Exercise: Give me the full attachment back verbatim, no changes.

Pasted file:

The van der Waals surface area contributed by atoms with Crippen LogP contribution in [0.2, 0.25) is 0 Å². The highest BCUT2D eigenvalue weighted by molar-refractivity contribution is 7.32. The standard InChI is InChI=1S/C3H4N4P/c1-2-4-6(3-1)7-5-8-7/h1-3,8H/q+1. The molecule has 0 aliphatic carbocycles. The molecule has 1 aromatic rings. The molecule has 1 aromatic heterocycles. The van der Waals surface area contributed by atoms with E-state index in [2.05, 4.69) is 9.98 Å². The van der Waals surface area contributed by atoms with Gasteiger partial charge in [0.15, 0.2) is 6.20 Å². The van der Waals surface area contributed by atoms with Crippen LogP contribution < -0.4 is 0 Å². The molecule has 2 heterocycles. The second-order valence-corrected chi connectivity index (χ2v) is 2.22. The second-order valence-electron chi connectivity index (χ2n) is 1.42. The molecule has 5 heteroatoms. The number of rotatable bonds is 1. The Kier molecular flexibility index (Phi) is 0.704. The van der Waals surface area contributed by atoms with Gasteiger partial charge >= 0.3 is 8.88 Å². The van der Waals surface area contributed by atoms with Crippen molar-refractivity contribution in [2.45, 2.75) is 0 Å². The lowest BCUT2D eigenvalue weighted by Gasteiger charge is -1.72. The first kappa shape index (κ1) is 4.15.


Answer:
The van der Waals surface area contributed by atoms with Crippen LogP contribution in [0.2, 0.25) is 0 Å². The highest BCUT2D eigenvalue weighted by molar-refractivity contribution is 7.32. The standard InChI is InChI=1S/C3H4N4P/c1-2-4-6(3-1)7-5-8-7/h1-3,8H/q+1. The molecule has 0 aliphatic carbocycles. The molecule has 1 aromatic rings. The molecule has 1 aromatic heterocycles. The van der Waals surface area contributed by atoms with E-state index in [2.05, 4.69) is 9.98 Å². The van der Waals surface area contributed by atoms with Gasteiger partial charge in [0.15, 0.2) is 6.20 Å². The van der Waals surface area contributed by atoms with Crippen LogP contribution < -0.4 is 0 Å². The molecule has 2 heterocycles. The second-order valence-corrected chi connectivity index (χ2v) is 2.22. The second-order valence-electron chi connectivity index (χ2n) is 1.42. The molecule has 5 heteroatoms. The number of rotatable bonds is 1. The Kier molecular flexibility index (Phi) is 0.704. The van der Waals surface area contributed by atoms with Gasteiger partial charge >= 0.3 is 8.88 Å². The van der Waals surface area contributed by atoms with Crippen molar-refractivity contribution in [2.45, 2.75) is 0 Å². The lowest BCUT2D eigenvalue weighted by Gasteiger charge is -1.72. The first kappa shape index (κ1) is 4.15.